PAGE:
The Justice Department should immediately investigate claims that the 2000 elections were unfair and violated people's civil rights, says a report being issued Thursday by a panel of election administrators.
The new report focuses on the finding by the U.S. Commission on Civil Rights that black voters' ballots were disproportionately tossed out. "Allegations reported to the national Commission on Civil Rights during its hearings on Election 2000 are serious and must be investigated," says the report.
A Justice spokesman responded that complaints have been investigated as they came up ever since the election.
The new report was put together by a task force of about three dozen elections officials and sponsored by the Election Center, a nonpartisan, nonprofit center created to help elections officials do their jobs.
"Since the allegations are so serious and can have such a major impact on any proposed congressional legislation affecting elections, it is critical that the Justice Department appoint investigators immediately," the report said.
Florida was won by Republican George W. Bush after the closest election in more than a century. The election was plagued with allegations that ballots were confusing and black voters were harassed at the polls.
The civil rights commission's June report said that more than half of the rejected ballots were cast by black voters, even though they made up only one in 10 voters. The commission also found that disabled voters and those with language barriers had trouble voting. It suggested widespread violations of the Voting Rights Act. Two commission members appointed by Republicans strongly dissented.
"Since the November election, the Department of Justice received thousands of complaints from citizens about the election," said Dan Nelson, a spokesman for the agency's civil rights division. "All but 12 of those (in Florida) were closed by early January and the Department of Justice continues to investigate these 12." He would not specify the nature of those complaints. Some complaints in other states are also being investigated, Nelson said.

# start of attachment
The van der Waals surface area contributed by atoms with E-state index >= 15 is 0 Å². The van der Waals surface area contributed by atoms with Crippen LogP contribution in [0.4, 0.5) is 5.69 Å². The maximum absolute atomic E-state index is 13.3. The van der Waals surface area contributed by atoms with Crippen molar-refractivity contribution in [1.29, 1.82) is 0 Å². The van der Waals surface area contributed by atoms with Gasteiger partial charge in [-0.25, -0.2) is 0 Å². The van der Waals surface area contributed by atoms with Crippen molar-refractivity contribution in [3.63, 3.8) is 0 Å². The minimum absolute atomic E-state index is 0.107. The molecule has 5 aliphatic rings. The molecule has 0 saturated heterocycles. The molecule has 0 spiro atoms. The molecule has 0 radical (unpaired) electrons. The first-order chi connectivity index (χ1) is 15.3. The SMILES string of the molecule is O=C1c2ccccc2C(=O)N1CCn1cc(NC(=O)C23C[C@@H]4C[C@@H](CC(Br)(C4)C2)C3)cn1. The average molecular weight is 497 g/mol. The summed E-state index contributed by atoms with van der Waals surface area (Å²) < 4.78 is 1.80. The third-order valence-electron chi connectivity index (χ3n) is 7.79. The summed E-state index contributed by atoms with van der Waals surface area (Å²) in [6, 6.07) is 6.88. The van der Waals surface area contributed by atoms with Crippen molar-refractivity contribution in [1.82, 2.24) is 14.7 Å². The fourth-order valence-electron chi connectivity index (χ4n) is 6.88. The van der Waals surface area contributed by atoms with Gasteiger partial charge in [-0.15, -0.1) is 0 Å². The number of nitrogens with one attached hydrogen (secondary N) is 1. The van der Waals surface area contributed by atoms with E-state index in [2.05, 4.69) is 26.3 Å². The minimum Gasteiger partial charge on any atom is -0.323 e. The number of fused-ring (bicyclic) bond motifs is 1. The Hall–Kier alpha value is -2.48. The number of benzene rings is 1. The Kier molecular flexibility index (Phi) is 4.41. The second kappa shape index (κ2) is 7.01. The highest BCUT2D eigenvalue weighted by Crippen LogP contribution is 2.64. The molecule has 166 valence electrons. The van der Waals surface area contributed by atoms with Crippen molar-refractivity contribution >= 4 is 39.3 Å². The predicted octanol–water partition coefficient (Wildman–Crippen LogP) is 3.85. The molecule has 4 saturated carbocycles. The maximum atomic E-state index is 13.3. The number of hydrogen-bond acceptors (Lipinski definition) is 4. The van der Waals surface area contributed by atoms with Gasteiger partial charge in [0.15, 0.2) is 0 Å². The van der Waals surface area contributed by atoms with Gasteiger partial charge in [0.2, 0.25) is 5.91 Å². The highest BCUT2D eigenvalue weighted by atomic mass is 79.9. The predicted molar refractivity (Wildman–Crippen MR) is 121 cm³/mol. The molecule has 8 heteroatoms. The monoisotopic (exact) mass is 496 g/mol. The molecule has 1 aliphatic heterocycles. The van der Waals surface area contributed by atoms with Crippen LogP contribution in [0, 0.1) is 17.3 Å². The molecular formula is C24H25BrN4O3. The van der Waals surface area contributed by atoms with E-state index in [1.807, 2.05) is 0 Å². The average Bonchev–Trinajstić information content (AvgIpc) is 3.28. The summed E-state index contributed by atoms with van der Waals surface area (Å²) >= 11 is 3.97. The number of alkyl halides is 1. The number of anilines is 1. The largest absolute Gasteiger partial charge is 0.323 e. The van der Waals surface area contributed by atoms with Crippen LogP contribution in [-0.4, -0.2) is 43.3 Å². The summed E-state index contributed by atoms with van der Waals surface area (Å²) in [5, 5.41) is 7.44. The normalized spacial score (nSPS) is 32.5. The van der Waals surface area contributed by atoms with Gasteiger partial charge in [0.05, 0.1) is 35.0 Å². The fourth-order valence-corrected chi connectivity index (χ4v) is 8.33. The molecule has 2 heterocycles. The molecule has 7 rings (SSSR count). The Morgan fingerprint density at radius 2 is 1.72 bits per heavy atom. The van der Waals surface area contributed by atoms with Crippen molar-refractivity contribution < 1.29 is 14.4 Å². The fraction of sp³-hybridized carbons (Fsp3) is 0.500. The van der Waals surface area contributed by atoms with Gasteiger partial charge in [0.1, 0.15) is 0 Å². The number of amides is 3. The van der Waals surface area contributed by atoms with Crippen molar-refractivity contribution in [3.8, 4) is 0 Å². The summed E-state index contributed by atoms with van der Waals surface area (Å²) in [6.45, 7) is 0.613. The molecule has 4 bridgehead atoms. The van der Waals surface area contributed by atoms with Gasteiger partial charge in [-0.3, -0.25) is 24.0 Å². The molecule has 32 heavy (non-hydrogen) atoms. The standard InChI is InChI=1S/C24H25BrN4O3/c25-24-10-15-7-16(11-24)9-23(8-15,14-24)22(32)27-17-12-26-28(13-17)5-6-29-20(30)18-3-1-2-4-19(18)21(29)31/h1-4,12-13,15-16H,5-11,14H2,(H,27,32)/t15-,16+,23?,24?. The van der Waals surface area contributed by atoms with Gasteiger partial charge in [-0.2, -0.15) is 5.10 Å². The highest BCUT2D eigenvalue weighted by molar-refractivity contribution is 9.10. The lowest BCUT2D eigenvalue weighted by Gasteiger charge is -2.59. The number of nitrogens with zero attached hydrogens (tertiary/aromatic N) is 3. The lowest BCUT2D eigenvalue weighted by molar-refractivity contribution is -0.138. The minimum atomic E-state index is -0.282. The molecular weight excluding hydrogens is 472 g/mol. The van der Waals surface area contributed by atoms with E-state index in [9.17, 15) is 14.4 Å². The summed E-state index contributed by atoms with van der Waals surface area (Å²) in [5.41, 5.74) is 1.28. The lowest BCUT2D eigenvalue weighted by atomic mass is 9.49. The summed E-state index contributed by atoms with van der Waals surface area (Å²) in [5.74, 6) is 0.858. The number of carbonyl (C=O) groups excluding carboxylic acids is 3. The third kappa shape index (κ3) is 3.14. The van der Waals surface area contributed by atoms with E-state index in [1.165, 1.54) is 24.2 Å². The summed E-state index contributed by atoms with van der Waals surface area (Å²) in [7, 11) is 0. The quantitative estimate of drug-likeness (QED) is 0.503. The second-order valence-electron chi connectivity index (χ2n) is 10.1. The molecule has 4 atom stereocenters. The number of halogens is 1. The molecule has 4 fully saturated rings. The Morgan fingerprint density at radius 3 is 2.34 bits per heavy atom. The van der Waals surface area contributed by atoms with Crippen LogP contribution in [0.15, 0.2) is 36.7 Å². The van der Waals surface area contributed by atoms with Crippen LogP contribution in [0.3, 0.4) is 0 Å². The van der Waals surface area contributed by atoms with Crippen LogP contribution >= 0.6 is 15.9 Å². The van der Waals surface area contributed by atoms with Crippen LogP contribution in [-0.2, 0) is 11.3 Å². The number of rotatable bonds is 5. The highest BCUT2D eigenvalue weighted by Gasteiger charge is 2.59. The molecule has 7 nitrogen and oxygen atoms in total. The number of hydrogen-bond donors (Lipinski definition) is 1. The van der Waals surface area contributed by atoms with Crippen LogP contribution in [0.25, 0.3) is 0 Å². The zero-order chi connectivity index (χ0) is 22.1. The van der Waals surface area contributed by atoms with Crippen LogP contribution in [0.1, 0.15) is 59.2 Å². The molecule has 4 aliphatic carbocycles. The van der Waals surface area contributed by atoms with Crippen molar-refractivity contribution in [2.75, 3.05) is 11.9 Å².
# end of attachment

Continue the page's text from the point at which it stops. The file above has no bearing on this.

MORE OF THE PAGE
Doug Lewis, executive director of the Election Center, said it is important that the Justice Department thoroughly investigate all of the complaints made to the civil rights commission and determine their legitimacy. He said any public perception that the elections were fair is just as important as whether there were actual problems.
Of the Justice position that they're thoroughly investigating the complaints, Lewis said Thursday: "If they have, they haven't done it very publicly, most of us are unaware that they have done this."
The civil rights commission's six-month investigation of the contested Florida vote found the election was plagued by faulty machinery, problems with access to polling places and faulty purging of voter rolls.
The task force rejected the suggestion that most election problems were caused by the much-criticized punchcad voting system. It said laws, policies and procedures were at the center of the problems.
And it dismissed any legislation that would impose widespread federal election rules on the states.
The Election Center's report follows the release of an election study headed by former Presidents Carter and Ford, and a report from the bipartisan, nonprofit organization at Georgetown University, known as the Constitution Project.
The Election Center task force also recommended:
- Local canvassing boards must be bipartisan or nonpartisan. In some localities, the canvassing board is made up strictly of one party, usually the dominant party in that county.
- Statewide rules for when counties must hold a recount should be uniform and not differ from one county to the next.
- The news media should refrain from projecting election night results until 11 p.m. Eastern time.
- No legislation should be enacted forcing uniform poll hours throughout the nation.
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